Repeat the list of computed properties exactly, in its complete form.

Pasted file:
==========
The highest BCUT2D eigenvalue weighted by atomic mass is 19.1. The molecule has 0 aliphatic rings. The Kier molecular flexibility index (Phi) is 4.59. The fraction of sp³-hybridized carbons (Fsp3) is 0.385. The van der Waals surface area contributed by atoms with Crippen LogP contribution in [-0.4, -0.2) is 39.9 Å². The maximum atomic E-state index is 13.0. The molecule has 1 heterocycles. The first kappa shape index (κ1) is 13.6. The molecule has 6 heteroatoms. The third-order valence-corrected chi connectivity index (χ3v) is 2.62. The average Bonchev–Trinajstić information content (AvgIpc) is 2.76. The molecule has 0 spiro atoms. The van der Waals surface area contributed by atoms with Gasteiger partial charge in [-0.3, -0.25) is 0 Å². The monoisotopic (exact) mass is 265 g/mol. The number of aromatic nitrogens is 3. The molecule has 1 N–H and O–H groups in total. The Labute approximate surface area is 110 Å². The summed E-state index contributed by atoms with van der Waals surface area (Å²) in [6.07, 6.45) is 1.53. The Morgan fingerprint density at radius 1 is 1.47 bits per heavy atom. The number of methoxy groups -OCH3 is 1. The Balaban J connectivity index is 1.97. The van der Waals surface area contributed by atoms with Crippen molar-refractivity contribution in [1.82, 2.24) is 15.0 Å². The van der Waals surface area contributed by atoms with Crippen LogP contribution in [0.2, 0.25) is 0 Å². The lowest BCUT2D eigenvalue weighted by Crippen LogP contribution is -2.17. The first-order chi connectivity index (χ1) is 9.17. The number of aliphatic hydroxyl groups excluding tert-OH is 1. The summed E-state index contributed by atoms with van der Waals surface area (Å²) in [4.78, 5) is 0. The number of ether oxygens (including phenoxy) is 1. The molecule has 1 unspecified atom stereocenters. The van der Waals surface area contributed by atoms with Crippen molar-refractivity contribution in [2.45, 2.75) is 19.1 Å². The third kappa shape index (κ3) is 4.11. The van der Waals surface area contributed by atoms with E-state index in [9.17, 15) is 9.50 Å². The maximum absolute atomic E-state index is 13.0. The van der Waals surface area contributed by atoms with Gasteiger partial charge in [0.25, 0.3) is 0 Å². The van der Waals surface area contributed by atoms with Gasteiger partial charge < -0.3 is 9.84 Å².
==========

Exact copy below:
The highest BCUT2D eigenvalue weighted by atomic mass is 19.1. The molecule has 0 aliphatic rings. The Kier molecular flexibility index (Phi) is 4.59. The fraction of sp³-hybridized carbons (Fsp3) is 0.385. The van der Waals surface area contributed by atoms with Crippen LogP contribution in [-0.4, -0.2) is 39.9 Å². The maximum atomic E-state index is 13.0. The molecule has 1 heterocycles. The first kappa shape index (κ1) is 13.6. The molecule has 6 heteroatoms. The third-order valence-corrected chi connectivity index (χ3v) is 2.62. The average Bonchev–Trinajstić information content (AvgIpc) is 2.76. The molecule has 0 spiro atoms. The van der Waals surface area contributed by atoms with Gasteiger partial charge in [-0.3, -0.25) is 0 Å². The monoisotopic (exact) mass is 265 g/mol. The number of aromatic nitrogens is 3. The molecule has 1 N–H and O–H groups in total. The Labute approximate surface area is 110 Å². The summed E-state index contributed by atoms with van der Waals surface area (Å²) in [6.07, 6.45) is 1.53. The Morgan fingerprint density at radius 1 is 1.47 bits per heavy atom. The number of methoxy groups -OCH3 is 1. The Balaban J connectivity index is 1.97. The van der Waals surface area contributed by atoms with Crippen molar-refractivity contribution in [1.82, 2.24) is 15.0 Å². The van der Waals surface area contributed by atoms with Crippen LogP contribution in [0.2, 0.25) is 0 Å². The lowest BCUT2D eigenvalue weighted by Crippen LogP contribution is -2.17. The first-order chi connectivity index (χ1) is 9.17. The number of aliphatic hydroxyl groups excluding tert-OH is 1. The summed E-state index contributed by atoms with van der Waals surface area (Å²) in [4.78, 5) is 0. The number of ether oxygens (including phenoxy) is 1. The molecule has 1 unspecified atom stereocenters. The van der Waals surface area contributed by atoms with Crippen molar-refractivity contribution in [2.45, 2.75) is 19.1 Å². The third kappa shape index (κ3) is 4.11. The van der Waals surface area contributed by atoms with E-state index in [9.17, 15) is 9.50 Å². The maximum absolute atomic E-state index is 13.0. The van der Waals surface area contributed by atoms with Gasteiger partial charge in [0.25, 0.3) is 0 Å². The van der Waals surface area contributed by atoms with Gasteiger partial charge < -0.3 is 9.84 Å².